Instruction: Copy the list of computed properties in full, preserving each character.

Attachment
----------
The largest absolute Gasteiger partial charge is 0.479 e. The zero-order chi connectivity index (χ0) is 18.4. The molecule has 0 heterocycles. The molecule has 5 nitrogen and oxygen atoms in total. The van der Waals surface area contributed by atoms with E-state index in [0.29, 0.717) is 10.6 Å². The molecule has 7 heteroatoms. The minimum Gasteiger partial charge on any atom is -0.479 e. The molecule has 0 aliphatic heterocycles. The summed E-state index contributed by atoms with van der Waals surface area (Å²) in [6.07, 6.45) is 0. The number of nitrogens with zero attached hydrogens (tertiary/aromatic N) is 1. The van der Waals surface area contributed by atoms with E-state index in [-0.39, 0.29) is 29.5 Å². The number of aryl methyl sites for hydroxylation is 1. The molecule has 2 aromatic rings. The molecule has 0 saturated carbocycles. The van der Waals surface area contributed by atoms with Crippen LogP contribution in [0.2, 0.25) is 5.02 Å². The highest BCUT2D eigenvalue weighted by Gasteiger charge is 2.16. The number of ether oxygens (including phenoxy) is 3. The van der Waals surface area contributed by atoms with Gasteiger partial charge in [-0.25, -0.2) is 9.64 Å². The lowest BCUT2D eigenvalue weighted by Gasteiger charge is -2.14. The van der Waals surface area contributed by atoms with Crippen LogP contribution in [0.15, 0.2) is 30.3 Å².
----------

The largest absolute Gasteiger partial charge is 0.479 e. The zero-order chi connectivity index (χ0) is 18.4. The molecule has 0 heterocycles. The molecule has 5 nitrogen and oxygen atoms in total. The van der Waals surface area contributed by atoms with E-state index in [0.29, 0.717) is 10.6 Å². The molecule has 7 heteroatoms. The minimum Gasteiger partial charge on any atom is -0.479 e. The molecule has 0 aliphatic heterocycles. The summed E-state index contributed by atoms with van der Waals surface area (Å²) in [6.07, 6.45) is 0. The number of nitrogens with zero attached hydrogens (tertiary/aromatic N) is 1. The van der Waals surface area contributed by atoms with E-state index in [-0.39, 0.29) is 29.5 Å². The number of aryl methyl sites for hydroxylation is 1. The molecule has 2 aromatic rings. The molecule has 0 saturated carbocycles. The van der Waals surface area contributed by atoms with Crippen LogP contribution in [0.2, 0.25) is 5.02 Å². The highest BCUT2D eigenvalue weighted by Gasteiger charge is 2.16. The number of ether oxygens (including phenoxy) is 3. The van der Waals surface area contributed by atoms with Gasteiger partial charge in [-0.25, -0.2) is 9.64 Å². The lowest BCUT2D eigenvalue weighted by Gasteiger charge is -2.14. The van der Waals surface area contributed by atoms with Crippen LogP contribution in [0.15, 0.2) is 30.3 Å².